On an RSE webinar the Chairman of 4J Studios, Chris van der Kuyl, talks about Artificial Intelligence within video games.
How is AI used within video games?
At 00:12, Kuyl introduces the wide definition of AI.
He says game designers typically ‘cheat’ because if they use the perfect AI technology it would consume all the processing capacity and then the game will typically slow down, especially if it’s a massively multiplayer game. Typically game developers use an unsophisticated side of AI which utilizes basic rules as to what one should do in certain circumstances.
There is also a use of much more sophisticated AI, such as providing the intelligence for a computer controlled character for the player to fight against, so that it feels as much as possible like playing with a real human being.
What are some examples of outstanding use of AI within games?
At 01:45, Kuyl says that the ultimate accolade is when a player can’t tell whether it’s AI software on the other end or a real player, a passing of the Turing Test so to speak.
When you look for specific examples, some of the work being done recently on very sophisticated AI is exemplified when you talk about games like chess and Go where they are remarkably good and are defeating the worlds best players. (An evolution documented in the AlphaGo movie).
Companies in the UK are also developing AI algorithms that keep getting better, you don’t tell the machine how to play but instead effectively tell them the rules. Because of the fast speed and processing of these algorithms, within hours and sometimes minutes, they turn in to the world’s best players without a human telling anything. Especially board games with fixed rules are where AI has been executed the best so far.
How has the gaming industry pushed AI advancements within other industries?
From 04:32, Kuyl says it’s difficult to state that games alone are advancing AI innovations, instead it is a simultaneous progress in parallel across multiple industries and open source communities.
However gaming and the gaming industry is an ideal environment for trying out new algorithms and feeding knowledge back into the communities. In particular Chris believes that what game development is the best at it is utilizing limited resources; as he mentioned developers ‘cheat’, referring to their approach of finding the optimal model for achieving game play functionality and also the huge amounts of user testing gaming delivers.
Thus they provide the best forum for making use of algorithms in the real world and feed that knowledge back into the academic community.
Is it possible for AI engines to adapt themselves using this player feedback?
At 06:43, Kuyl mentions how all good game developers put metrics into games to see data regarding how people genetically play the game, where the hotspots are and where improvements can be made in time. However a fine balance has to be struck between the improvements and game experience because you can’t significantly make changes like people stop defeating levels that they could easily defeat earlier.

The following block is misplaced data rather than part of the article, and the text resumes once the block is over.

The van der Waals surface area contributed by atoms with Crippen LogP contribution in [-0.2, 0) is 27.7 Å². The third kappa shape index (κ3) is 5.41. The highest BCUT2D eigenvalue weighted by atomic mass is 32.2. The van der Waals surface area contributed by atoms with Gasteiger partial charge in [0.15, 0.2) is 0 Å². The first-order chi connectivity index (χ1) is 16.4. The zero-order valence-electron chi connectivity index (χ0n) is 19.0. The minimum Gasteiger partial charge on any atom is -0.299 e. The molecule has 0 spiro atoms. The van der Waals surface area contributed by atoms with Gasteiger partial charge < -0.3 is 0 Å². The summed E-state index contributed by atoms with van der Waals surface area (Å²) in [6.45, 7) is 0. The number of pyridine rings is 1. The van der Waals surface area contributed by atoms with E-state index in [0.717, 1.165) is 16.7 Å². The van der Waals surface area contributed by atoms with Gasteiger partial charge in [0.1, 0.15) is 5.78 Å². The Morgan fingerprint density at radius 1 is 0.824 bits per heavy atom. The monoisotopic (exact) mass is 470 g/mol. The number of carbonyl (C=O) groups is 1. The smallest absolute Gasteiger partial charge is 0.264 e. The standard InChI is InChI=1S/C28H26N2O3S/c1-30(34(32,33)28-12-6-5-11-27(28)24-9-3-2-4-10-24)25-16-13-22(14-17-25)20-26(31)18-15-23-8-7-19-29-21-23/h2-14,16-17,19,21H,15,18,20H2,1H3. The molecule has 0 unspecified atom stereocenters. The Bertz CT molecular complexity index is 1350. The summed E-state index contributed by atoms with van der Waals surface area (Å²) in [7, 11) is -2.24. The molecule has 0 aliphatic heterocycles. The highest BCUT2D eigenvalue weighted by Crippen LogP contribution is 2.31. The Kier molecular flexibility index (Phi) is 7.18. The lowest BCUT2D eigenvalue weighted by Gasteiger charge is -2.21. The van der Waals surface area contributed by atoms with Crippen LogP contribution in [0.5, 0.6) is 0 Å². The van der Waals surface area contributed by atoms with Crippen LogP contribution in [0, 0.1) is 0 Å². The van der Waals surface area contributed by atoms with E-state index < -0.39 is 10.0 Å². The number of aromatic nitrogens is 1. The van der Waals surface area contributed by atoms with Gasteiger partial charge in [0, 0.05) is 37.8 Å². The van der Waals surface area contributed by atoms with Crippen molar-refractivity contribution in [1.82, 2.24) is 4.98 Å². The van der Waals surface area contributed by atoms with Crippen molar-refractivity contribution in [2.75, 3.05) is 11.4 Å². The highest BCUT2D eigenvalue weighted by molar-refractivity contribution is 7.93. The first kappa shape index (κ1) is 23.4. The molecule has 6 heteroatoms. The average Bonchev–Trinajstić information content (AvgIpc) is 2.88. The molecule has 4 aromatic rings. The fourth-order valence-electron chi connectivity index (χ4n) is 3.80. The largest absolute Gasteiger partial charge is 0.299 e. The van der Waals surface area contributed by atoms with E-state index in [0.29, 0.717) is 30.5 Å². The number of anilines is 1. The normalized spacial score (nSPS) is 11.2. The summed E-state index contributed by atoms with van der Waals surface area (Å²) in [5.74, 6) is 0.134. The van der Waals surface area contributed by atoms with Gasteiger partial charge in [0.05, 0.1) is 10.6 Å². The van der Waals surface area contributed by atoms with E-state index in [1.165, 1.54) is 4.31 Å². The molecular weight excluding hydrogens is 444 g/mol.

Have hardware advancements allowed developers to push the boundaries of AI?
At 08:53, Kuyl talks about the integration of such sophisticated AI has been made possible because of the overall improvement in technology. He talks specifically about GPUs (Graphical Processing Units), that companies like Nvidia and AMD make, that may sound very expensive to people but the processing power it gives the user is almost inconceivable. Twenty or thirty years ago this was a power only available in Cray supercomputers.
He also talks about how in automotive industry, people have started using autonomous AI algorithms to drive cars. He also goes on to talk about cloud based AI in massively multiplayer games which, from a player’s perspective, is a player like any other player but it’s mainly to gather feedback. Some of that can also be challenging because they have to careful to not let the user experience be affected.
What are your views on the ‘Paper Clip Theory’?
At 13:29, he says that everyone has to realize that any computer program and any instructed machine will operate as the humans have made it to. However with AI, there’s no doubt that you have to be incredibly careful. He goes on to talk about the different schools of thought, the followers of one are extremely scared about the future of AI as it gets stronger while the other are very optimistic.
He talks about robots are never meant to harm the user so the same should be kept in mind while building systems with AI to rule out any negative implications. He says the optimization of anything without thinking of the consequences around it can naturally be harmful.
(The “paperclip maximizer” is a thought experiment described by Swedish philosopher Nick Bostrom in 2003. It illustrates the existential risk that an artificial general intelligence may pose to human beings when programmed to pursue even seemingly-harmless goals, and the necessity of incorporating machine ethics into artificial intelligence design.)
Do you think improved AI will hurt future developers or become another tool?
At 20:16, he says that the availability of solutions has really made a significant difference. He doesn’t think reinventing the wheel is necessary so a lot of record developments are optimized, shared and making life easier. He also believes that these developments should be democratized to avoid the alchemist paradox where only one person has all the knowledge so naturally they become more valuable.
He references the inventor of Minecraft (Markus Persson) as a great example. He didn’t overly concern himself with it being the best technology but rather that it delivered the best gaming experience for players, and then as the venture grew organizations like Chris’ 4J Studios could worry about the detail of platform optimizations. This is a guiding principle for the type of team members Chris is looking for.